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I'm currently setting up a SVN repro for personal use. Normally on Debian that'd be svnserve, trac, maybe Apache... and that's three apps to take care of. Most stuff requires an Apache, but I use a lighttpd.

I want one server app that does that. Is there something - like a trac wiki that brings its own SVN server?

wishi

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5 Answers

up vote 4 down vote accepted

It isn't subversion but it is an all in one solution like you want. Look at fossil I've had good luck using it for personal projects.

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Since trac will take care of code and revisions browsing, why not simply use the stand-alone tracserver? I won't be listening on port 80, but since it's your private repo it shouldn't hurt. Additionally, you don't really need svnserver when you use svn over ssh. And I guess that ssh is already running on your box.

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Even if tracserver doesn't listen on port 80, a redirect can be done: iptables -A PREROUTING -p tcp -m tcp --dport 80 -j REDIRECT --to-ports NNN. –  Cristian Ciupitu Jul 20 '09 at 13:12
    
There you go! Thanks Christian. –  innaM Jul 20 '09 at 13:41
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I use Subversion for personal use and, in that case, SSH is all what is needed. My URL is:

svn+ssh://svn.example.org/home/stephane/Subversion-Personal-Repository

and this requires nothing on svn.example.org except a SSH server which I already have.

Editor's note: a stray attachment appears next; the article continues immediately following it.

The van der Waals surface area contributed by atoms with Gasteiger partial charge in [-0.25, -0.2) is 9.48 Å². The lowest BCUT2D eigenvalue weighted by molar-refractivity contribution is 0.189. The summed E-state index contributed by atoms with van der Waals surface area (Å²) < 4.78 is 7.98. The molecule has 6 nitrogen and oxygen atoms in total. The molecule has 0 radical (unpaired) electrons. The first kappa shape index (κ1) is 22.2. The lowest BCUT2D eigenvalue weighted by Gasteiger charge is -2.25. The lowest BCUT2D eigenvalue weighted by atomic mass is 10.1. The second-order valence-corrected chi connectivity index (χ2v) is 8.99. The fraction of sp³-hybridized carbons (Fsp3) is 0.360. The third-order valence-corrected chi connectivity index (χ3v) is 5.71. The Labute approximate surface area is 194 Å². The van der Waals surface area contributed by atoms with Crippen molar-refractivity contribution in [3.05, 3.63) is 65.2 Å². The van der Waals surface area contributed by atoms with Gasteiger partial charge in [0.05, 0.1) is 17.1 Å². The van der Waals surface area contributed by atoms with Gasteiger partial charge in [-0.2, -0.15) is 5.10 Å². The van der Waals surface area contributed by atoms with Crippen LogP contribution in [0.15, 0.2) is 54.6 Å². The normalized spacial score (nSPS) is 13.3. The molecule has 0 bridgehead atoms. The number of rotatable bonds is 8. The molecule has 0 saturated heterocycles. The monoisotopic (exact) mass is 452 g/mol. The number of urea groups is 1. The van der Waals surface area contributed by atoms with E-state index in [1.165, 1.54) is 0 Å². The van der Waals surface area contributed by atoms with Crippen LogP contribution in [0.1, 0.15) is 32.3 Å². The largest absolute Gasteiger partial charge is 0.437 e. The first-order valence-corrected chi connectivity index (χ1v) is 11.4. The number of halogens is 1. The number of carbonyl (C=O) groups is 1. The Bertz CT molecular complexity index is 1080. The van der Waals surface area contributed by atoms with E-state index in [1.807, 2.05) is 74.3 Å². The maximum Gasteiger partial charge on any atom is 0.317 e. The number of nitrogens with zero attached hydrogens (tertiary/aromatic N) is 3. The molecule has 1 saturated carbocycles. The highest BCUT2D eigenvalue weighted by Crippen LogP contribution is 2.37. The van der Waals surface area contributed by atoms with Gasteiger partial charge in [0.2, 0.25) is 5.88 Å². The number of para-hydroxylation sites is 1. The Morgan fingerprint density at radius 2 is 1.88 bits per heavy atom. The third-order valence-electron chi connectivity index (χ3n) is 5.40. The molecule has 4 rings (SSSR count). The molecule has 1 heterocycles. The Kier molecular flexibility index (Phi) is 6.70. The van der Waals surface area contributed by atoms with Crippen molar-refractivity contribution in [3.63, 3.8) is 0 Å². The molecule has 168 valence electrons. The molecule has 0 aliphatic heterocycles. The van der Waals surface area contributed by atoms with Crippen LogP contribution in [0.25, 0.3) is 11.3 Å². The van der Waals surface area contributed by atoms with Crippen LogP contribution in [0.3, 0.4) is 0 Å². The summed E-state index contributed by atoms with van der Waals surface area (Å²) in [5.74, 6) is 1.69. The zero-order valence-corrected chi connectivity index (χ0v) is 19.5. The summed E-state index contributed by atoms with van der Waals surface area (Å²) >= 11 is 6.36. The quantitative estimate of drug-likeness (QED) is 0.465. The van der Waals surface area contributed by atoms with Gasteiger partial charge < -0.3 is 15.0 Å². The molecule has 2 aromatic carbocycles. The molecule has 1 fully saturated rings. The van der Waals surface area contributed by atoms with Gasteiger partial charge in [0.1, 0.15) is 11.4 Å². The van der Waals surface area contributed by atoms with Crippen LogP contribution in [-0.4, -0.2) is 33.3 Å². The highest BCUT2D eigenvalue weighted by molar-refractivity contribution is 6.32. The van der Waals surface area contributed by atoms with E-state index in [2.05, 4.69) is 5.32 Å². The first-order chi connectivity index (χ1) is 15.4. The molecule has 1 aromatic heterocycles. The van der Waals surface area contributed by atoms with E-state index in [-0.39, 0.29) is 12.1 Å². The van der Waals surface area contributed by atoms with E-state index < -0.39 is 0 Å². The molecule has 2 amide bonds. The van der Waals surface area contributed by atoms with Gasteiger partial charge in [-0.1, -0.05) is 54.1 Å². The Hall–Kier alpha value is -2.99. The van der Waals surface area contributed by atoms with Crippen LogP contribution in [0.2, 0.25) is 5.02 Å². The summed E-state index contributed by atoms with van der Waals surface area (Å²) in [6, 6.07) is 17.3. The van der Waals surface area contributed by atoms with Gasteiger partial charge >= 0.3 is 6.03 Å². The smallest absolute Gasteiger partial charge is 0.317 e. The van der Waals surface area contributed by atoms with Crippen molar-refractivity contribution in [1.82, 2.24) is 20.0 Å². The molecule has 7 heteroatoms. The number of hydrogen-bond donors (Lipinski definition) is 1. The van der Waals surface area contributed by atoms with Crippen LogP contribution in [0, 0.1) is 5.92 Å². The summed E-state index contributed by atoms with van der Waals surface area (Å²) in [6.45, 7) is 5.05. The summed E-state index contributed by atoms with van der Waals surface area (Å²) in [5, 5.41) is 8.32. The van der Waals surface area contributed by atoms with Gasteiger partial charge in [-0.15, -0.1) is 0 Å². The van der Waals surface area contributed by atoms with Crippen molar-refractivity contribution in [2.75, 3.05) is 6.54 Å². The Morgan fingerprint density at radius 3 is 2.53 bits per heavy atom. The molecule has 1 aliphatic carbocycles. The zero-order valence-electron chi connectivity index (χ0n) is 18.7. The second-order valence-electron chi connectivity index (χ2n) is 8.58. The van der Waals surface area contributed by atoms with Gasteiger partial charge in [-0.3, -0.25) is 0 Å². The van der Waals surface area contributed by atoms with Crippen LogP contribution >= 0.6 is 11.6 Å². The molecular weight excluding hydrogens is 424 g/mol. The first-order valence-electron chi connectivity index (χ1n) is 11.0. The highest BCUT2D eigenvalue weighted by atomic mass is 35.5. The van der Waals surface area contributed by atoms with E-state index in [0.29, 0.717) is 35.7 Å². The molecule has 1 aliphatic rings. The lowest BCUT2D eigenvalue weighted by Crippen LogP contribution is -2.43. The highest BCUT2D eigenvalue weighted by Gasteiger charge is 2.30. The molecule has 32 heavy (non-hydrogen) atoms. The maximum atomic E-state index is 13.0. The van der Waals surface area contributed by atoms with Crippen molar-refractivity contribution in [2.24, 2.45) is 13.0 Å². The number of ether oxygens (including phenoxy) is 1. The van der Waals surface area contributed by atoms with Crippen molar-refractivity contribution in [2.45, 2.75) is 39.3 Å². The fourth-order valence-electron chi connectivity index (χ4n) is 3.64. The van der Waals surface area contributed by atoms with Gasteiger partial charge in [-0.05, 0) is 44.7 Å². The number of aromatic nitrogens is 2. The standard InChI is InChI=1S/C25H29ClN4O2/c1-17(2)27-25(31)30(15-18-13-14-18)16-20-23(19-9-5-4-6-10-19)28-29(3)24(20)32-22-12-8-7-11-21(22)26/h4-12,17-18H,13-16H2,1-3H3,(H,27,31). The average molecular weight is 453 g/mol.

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Thanks, that is awesome! –  wishi Nov 5 '09 at 13:52
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Even if something configures them all together, it's still three apps to take care of, and the attempted integration will just make it harder to figure out what goes wrong, when it inevitably does.

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If you don't mind keeping notes and stuff on the side, you can of course use git and omit the 'repository' concept altogether. and if you need to, you can serve it whenever. ...And scale up, if that'd happen.

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git is interesting but it is not the question asked (and git has repositorieS). –  bortzmeyer Jul 21 '09 at 14:39
    
I was hoping to solve the problem, rather than simply answering the question. With just a distributed vcs, there's no need to set up a service until and unless there's a better reason to. (I've made this mistake myself.) –  Anders Eurenius Jul 22 '09 at 7:53
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